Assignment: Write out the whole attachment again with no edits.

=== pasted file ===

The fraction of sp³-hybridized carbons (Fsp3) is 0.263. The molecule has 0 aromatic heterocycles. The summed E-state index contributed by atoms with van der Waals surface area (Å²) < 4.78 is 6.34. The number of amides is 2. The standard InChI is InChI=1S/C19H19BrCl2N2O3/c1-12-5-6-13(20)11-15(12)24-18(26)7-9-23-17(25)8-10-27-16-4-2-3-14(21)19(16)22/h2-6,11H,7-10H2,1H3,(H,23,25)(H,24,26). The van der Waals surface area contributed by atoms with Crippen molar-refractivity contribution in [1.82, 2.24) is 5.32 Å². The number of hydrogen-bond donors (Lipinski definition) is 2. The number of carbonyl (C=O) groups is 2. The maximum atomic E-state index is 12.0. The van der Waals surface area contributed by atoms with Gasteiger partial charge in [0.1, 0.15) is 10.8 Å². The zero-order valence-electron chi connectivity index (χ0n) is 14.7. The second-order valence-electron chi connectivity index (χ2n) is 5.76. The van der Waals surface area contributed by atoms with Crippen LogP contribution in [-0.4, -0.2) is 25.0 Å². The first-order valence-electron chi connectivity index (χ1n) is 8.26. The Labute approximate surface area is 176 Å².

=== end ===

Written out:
The fraction of sp³-hybridized carbons (Fsp3) is 0.263. The molecule has 0 aromatic heterocycles. The summed E-state index contributed by atoms with van der Waals surface area (Å²) < 4.78 is 6.34. The number of amides is 2. The standard InChI is InChI=1S/C19H19BrCl2N2O3/c1-12-5-6-13(20)11-15(12)24-18(26)7-9-23-17(25)8-10-27-16-4-2-3-14(21)19(16)22/h2-6,11H,7-10H2,1H3,(H,23,25)(H,24,26). The van der Waals surface area contributed by atoms with Crippen molar-refractivity contribution in [1.82, 2.24) is 5.32 Å². The number of hydrogen-bond donors (Lipinski definition) is 2. The number of carbonyl (C=O) groups is 2. The maximum atomic E-state index is 12.0. The van der Waals surface area contributed by atoms with Gasteiger partial charge in [0.1, 0.15) is 10.8 Å². The zero-order valence-electron chi connectivity index (χ0n) is 14.7. The second-order valence-electron chi connectivity index (χ2n) is 5.76. The van der Waals surface area contributed by atoms with Crippen LogP contribution in [-0.4, -0.2) is 25.0 Å². The first-order valence-electron chi connectivity index (χ1n) is 8.26. The Labute approximate surface area is 176 Å².